To celebrate World Environment Day on June 5, Greenpeace Africa will, this week, screen 'The Story of Plastic', a new documentary directed and produced by Deia Schlosberg, which exposes the international environmental, climate, justice and health impacts of the plastic industry.
The virtual screenings of the film will take place between June 3 and 5.
Greenpeace Africa says the documentary depicts an international plastic crisis beyond anything most people have imagined and reveals how people’s perceptions of it have been manipulated.
The organisation notes that the plastics industry is producing more single-use plastic than ever before and is working to increase production further.
"Through compelling reporting on three continents and original animation, the film exposes the causes and effects of the crisis but also introduces unsung heroes fighting to stop the mass production of plastic and to hold the industry accountable," the organisation states.
South Africa introduced a levy on plastic bags in 2004, and although easy for the government to implement, Greenpeace states that the levy has not been effective in controlling the “plastic menace” as recently witnessed during the floods in Durban, KwaZulu-Natal.
In this regard, Greenpeace Africa states that its call for a total ban on single-use plastics on several occasions has fallen on deaf ears.
“Plastics continue to haunt us long after we have used them because, during the degradation process, they break down into microparticles, which then contaminate our water systems. We know that this has an impact on our oceans and the animals living in them,” says Greenpeace Africa climate and energy campaigner Nhlanhla Sibisi.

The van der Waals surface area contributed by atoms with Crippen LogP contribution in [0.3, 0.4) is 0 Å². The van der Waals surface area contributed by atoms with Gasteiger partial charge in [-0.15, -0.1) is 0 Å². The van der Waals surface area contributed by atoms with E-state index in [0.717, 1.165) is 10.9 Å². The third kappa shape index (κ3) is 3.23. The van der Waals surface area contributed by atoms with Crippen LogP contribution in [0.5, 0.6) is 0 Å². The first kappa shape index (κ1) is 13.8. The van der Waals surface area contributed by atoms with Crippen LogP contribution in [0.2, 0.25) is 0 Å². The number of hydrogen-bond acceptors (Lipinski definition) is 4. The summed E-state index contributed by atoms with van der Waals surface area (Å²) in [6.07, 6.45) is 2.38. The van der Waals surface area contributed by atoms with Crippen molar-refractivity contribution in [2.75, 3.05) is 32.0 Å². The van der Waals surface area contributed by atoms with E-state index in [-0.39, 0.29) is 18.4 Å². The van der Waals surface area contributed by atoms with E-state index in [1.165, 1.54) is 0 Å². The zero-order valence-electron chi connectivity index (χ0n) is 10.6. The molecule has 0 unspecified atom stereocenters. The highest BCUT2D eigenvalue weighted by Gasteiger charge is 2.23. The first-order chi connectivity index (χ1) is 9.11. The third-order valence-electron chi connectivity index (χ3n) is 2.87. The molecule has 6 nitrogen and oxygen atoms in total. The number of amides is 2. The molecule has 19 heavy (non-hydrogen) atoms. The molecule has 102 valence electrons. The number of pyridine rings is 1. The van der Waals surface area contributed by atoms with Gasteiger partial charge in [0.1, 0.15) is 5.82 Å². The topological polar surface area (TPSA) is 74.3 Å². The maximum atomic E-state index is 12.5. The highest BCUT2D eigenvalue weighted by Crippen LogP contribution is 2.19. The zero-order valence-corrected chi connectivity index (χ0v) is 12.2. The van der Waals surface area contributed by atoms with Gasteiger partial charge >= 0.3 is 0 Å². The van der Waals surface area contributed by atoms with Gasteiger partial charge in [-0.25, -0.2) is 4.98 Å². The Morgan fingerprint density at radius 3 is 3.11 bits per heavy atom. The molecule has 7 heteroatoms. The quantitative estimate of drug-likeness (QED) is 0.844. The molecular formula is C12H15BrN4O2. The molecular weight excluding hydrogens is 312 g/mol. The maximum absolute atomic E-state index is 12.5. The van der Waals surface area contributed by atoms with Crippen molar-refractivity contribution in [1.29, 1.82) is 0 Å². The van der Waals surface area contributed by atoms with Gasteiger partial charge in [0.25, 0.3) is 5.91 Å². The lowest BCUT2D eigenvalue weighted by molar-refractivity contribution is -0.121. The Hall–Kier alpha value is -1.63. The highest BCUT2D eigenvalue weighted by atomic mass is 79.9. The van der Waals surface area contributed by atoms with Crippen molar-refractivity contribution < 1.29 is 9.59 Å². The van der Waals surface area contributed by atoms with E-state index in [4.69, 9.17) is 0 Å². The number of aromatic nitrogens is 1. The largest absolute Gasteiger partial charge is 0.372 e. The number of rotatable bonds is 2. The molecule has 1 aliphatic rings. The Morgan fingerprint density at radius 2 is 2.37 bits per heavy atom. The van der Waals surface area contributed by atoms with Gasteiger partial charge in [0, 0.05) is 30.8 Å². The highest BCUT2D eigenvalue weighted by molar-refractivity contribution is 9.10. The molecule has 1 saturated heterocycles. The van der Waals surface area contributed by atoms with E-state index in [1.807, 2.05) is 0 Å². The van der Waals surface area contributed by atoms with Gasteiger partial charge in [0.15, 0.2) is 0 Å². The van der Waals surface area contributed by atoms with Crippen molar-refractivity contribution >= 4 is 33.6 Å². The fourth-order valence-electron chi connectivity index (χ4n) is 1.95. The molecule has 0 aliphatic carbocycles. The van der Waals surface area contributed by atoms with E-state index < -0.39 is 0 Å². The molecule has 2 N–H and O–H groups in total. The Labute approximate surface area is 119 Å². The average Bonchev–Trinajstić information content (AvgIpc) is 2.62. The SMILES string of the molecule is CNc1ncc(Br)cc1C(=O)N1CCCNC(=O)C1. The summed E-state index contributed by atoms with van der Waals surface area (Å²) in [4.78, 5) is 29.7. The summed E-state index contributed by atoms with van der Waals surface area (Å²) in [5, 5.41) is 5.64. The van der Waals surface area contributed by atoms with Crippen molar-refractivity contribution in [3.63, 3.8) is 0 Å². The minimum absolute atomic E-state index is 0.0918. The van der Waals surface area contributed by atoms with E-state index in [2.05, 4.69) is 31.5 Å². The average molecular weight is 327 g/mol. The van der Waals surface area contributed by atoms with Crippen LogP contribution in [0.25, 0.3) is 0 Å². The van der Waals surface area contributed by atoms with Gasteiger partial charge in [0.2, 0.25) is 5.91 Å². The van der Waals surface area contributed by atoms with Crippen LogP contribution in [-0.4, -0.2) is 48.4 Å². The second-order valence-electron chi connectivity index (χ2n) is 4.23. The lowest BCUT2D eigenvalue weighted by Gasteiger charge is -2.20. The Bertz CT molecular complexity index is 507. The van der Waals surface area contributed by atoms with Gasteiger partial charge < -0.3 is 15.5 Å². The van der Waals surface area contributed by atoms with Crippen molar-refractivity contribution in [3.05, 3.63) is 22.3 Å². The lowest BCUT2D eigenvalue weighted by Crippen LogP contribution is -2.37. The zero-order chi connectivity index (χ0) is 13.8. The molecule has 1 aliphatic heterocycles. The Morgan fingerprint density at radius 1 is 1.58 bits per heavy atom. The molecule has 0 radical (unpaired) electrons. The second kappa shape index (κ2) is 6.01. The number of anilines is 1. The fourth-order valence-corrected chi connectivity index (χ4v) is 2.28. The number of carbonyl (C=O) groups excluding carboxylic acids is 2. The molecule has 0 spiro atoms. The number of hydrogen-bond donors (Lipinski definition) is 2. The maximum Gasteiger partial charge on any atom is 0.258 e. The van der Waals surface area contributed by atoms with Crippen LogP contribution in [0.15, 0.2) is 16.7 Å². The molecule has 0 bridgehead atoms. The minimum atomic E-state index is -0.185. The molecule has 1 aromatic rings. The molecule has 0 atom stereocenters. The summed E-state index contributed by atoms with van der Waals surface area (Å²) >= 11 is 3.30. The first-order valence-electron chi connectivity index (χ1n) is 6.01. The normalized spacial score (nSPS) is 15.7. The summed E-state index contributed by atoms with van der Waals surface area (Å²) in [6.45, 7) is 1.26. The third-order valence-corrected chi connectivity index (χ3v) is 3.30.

He adds that society and business need to dig deeper and acknowledge that plastic is an end-product on a fossil-fuel production line.
“We need to address the source of plastics for us to understand the proper systems to put in place to address the scourge of plastic pollution in South Africa.”
Sibisi also notes that people have a moral obligation to hold the fossil fuel and plastic industries equally accountable for the plastic pollution being experienced currently. “The power to do so lies with a people-driven approach movement that can be championed by consumers.”
Greenpeace further states that the plastics industry targets lower-income people in developing countries with cheap, single-use sachets that ultimately end up in the waste stream.
“It promotes false recycling solutions that put the onus on consumers and only recycle 2% of plastics.”
As a result, the organisation says that, although people may not realise it, plastic pollution now pervades in oceans and the developing world. “Plastics and the toxic chemicals used to produce them are now everywhere – in our food, water, air, soil and our bodies.”
The public can arrange to view the film screening by visiting the Greenpeace Africa website.